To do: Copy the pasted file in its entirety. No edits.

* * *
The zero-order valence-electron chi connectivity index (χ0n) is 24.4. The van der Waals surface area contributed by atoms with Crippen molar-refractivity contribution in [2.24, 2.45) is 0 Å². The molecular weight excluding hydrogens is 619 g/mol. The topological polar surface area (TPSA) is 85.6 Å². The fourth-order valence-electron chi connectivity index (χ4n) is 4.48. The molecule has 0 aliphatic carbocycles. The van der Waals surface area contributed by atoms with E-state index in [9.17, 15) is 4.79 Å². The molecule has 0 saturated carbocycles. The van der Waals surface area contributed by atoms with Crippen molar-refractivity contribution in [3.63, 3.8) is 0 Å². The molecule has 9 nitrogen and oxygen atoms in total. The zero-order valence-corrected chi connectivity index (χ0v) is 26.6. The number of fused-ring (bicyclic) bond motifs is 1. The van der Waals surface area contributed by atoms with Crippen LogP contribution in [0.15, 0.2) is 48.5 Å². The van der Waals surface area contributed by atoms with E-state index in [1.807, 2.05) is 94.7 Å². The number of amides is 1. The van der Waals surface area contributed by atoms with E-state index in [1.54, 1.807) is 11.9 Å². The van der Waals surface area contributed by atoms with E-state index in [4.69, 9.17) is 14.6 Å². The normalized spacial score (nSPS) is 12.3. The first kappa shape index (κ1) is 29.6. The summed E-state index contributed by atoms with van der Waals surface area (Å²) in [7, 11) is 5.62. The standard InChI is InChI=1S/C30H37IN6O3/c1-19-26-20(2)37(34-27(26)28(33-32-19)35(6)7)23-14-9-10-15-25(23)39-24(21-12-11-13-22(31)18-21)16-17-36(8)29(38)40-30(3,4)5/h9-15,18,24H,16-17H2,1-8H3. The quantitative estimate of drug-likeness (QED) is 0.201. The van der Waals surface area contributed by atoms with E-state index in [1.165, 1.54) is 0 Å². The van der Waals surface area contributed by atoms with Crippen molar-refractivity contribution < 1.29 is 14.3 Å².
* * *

The zero-order valence-electron chi connectivity index (χ0n) is 24.4. The van der Waals surface area contributed by atoms with Crippen molar-refractivity contribution in [2.24, 2.45) is 0 Å². The molecular weight excluding hydrogens is 619 g/mol. The topological polar surface area (TPSA) is 85.6 Å². The fourth-order valence-electron chi connectivity index (χ4n) is 4.48. The molecule has 0 aliphatic carbocycles. The van der Waals surface area contributed by atoms with E-state index in [9.17, 15) is 4.79 Å². The molecule has 0 saturated carbocycles. The van der Waals surface area contributed by atoms with Crippen molar-refractivity contribution in [3.63, 3.8) is 0 Å². The molecule has 9 nitrogen and oxygen atoms in total. The zero-order valence-corrected chi connectivity index (χ0v) is 26.6. The number of fused-ring (bicyclic) bond motifs is 1. The van der Waals surface area contributed by atoms with Crippen LogP contribution in [0.15, 0.2) is 48.5 Å². The van der Waals surface area contributed by atoms with E-state index in [1.807, 2.05) is 94.7 Å². The number of amides is 1. The van der Waals surface area contributed by atoms with E-state index in [1.54, 1.807) is 11.9 Å². The van der Waals surface area contributed by atoms with E-state index in [4.69, 9.17) is 14.6 Å². The normalized spacial score (nSPS) is 12.3. The first kappa shape index (κ1) is 29.6. The summed E-state index contributed by atoms with van der Waals surface area (Å²) in [7, 11) is 5.62. The standard InChI is InChI=1S/C30H37IN6O3/c1-19-26-20(2)37(34-27(26)28(33-32-19)35(6)7)23-14-9-10-15-25(23)39-24(21-12-11-13-22(31)18-21)16-17-36(8)29(38)40-30(3,4)5/h9-15,18,24H,16-17H2,1-8H3. The quantitative estimate of drug-likeness (QED) is 0.201. The van der Waals surface area contributed by atoms with E-state index in [1.165, 1.54) is 0 Å². The van der Waals surface area contributed by atoms with Crippen molar-refractivity contribution < 1.29 is 14.3 Å².